By Nate Raymond
NEW YORK (Reuters) - A former guard at New York City's troubled Rikers Island jail complex was found guilty on Thursday of causing the death of an inmate in 2012 by repeatedly kicking him in the head while he was restrained on the floor.
Brian Coll, 47, was convicted by a federal jury in Manhattan of the most serious count he faced, causing the death of 52-year-old inmate Ronald Spear in what prosecutors called a brutal beating. Coll could face life in prison when he is sentenced.
The jury also found Coll guilty of obstructing justice and falsifying records in connection with a cover-up with other Rikers guards to impede the investigation into Spear's death.
Coll's lawyers' argued that prosecutors lacked evidence to show the kicking caused the death of Spear, who suffered from severe medical problems. A Coll lawyer, Sam Schmidt, said he plans to appeal.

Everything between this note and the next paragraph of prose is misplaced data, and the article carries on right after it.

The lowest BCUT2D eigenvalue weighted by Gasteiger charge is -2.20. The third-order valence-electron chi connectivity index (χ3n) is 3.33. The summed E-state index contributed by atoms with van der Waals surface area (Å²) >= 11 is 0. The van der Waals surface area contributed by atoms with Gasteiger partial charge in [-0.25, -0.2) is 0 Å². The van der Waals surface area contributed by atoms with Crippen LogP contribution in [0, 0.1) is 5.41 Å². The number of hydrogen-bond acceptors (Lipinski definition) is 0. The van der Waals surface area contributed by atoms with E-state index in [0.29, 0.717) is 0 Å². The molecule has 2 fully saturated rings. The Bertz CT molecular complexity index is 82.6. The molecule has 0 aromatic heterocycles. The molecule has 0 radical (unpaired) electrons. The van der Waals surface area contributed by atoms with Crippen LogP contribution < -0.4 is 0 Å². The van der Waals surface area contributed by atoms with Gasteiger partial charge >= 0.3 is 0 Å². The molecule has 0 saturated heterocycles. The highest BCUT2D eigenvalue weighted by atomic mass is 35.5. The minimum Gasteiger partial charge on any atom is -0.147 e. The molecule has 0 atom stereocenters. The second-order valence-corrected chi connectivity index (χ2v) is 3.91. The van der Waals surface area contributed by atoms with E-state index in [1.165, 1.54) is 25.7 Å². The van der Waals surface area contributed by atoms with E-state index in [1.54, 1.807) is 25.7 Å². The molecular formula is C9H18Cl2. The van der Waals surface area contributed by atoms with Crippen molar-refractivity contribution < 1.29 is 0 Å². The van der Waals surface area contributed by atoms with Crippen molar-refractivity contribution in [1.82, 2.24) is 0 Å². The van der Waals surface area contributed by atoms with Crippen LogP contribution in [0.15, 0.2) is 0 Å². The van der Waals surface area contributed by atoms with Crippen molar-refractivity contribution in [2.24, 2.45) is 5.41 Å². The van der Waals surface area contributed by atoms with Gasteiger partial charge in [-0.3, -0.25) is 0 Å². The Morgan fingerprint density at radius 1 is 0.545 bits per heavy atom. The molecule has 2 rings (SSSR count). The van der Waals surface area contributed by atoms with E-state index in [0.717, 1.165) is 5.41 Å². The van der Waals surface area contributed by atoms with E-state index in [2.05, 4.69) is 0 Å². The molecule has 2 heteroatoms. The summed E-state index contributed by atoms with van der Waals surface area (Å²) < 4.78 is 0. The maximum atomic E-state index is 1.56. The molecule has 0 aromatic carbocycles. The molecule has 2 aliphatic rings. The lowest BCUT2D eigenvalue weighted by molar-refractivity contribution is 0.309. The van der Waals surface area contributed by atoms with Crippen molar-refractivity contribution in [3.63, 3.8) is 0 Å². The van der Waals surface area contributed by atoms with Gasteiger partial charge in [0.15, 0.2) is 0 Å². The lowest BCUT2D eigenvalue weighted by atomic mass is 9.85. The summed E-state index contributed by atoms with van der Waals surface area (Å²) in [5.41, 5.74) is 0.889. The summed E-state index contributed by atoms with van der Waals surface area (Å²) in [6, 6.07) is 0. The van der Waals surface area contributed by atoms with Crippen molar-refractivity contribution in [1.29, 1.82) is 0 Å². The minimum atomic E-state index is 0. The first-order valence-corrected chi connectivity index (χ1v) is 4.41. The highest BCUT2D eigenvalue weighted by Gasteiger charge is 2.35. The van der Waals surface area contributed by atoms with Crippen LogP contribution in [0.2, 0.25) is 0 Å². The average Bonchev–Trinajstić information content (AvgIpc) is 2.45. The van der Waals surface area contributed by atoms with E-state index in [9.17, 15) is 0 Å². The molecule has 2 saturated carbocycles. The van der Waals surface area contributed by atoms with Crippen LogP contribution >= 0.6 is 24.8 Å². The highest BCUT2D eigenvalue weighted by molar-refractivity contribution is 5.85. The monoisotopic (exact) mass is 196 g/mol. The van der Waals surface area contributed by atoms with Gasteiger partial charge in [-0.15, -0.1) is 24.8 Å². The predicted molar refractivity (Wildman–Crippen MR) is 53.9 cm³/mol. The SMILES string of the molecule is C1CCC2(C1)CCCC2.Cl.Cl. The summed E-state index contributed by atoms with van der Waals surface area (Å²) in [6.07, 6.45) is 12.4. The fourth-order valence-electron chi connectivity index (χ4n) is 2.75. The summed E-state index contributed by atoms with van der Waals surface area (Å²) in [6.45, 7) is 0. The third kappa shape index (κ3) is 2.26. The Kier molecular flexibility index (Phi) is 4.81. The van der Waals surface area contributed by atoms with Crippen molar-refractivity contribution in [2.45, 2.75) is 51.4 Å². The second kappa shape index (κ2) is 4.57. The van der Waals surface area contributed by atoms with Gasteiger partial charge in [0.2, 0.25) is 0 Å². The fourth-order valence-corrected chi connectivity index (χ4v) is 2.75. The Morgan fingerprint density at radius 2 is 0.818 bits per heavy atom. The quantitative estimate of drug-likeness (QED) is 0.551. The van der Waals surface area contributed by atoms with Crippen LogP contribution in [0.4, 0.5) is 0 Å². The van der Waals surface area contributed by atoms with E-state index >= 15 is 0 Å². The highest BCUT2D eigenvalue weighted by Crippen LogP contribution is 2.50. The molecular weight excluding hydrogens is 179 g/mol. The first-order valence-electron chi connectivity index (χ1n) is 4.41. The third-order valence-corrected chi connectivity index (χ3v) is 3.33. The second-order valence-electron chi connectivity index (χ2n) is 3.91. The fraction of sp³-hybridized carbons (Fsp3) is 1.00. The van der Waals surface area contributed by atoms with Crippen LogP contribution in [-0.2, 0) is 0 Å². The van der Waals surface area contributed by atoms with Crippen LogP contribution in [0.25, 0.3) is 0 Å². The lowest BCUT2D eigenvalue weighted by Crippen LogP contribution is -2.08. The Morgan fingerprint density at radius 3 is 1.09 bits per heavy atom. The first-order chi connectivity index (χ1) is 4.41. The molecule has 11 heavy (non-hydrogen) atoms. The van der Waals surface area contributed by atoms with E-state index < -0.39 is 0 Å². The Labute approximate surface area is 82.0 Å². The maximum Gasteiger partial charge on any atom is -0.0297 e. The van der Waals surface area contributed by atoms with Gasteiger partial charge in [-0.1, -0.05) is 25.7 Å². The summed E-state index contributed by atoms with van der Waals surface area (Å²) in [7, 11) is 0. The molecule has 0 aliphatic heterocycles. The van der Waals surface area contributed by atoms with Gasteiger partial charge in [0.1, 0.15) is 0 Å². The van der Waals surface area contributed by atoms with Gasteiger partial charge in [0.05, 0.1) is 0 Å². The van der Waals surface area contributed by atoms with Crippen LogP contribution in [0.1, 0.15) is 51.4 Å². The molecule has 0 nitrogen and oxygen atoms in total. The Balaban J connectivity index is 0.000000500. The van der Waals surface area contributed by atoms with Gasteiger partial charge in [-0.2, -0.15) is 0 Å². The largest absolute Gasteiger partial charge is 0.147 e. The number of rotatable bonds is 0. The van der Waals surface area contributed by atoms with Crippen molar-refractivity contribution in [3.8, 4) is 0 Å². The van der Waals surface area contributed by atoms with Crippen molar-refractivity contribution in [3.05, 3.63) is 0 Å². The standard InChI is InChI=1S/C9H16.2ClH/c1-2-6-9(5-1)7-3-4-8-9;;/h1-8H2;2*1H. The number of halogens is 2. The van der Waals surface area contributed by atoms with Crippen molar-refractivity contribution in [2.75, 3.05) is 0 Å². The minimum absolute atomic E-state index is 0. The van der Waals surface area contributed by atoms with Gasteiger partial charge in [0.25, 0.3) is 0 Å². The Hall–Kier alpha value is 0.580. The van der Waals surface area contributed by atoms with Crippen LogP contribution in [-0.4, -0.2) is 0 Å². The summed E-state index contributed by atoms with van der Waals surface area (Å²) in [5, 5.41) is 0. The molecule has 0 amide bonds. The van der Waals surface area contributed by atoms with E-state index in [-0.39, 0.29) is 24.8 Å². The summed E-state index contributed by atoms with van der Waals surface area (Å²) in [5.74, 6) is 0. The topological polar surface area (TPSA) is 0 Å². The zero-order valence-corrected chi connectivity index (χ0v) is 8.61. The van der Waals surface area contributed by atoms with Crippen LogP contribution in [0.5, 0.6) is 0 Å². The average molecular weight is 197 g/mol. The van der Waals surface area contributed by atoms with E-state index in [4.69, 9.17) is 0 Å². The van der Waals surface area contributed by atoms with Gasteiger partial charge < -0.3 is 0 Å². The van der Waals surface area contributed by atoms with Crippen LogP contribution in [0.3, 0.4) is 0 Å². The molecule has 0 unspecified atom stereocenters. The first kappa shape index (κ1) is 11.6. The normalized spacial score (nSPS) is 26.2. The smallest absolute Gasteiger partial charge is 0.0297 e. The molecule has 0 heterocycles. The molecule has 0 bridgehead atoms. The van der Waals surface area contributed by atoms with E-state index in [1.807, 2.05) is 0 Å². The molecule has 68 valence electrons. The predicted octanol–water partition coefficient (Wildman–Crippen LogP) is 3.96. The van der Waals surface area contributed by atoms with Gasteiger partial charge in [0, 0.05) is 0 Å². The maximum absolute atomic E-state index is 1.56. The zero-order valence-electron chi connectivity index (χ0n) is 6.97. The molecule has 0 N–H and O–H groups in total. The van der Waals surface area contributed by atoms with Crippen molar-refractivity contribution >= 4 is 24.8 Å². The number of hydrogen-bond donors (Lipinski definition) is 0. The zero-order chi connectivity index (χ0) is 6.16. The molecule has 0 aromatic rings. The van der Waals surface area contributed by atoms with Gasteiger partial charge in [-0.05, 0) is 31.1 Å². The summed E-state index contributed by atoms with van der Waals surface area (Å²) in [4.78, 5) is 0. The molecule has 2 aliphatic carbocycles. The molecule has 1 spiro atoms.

"We're obviously disappointed," he said.
The case is one of several by prosecutors who have targeted workers at Rikers, one of the country's largest correctional institutions. Authorities have been trying to stem violence and corruption that have long plagued the facility, which currently houses 7,226 inmates.
U.S. Attorney Preet Bharara, whose office prosecuted Coll, previously sued the city over a pattern of violence against juvenile inmates, a case that ended after the city agreed to make reforms.
Coll, who will be sentenced on April 24, was arrested in June 2015, nearly a year after the city agreed to a $2.75 million settlement with Spear's family over his death.
According to prosecutors, on Dec. 19, 2012, Spear, who suffered from end-stage renal disease, sought to see an on-duty doctor but was stopped by Coll, who said he was not available.
Prosecutors said Spear then kicked Coll, leading the officer to punch Spear and two other officers to restrain the inmate on the ground. Rather than stop there, Coll then repeatedly kicked Spear in the head, they said.
Soon after, Spear was pronounced dead.
Coll then worked with the two other guards, Brian Taylor and Anthony Torres, to try to cover up the assault. Both Taylor and Torres pleaded guilty to charges stemming from the cover-up, and Torres testified against Coll as a cooperating witness.
(Editing by Jeffrey Benkoe)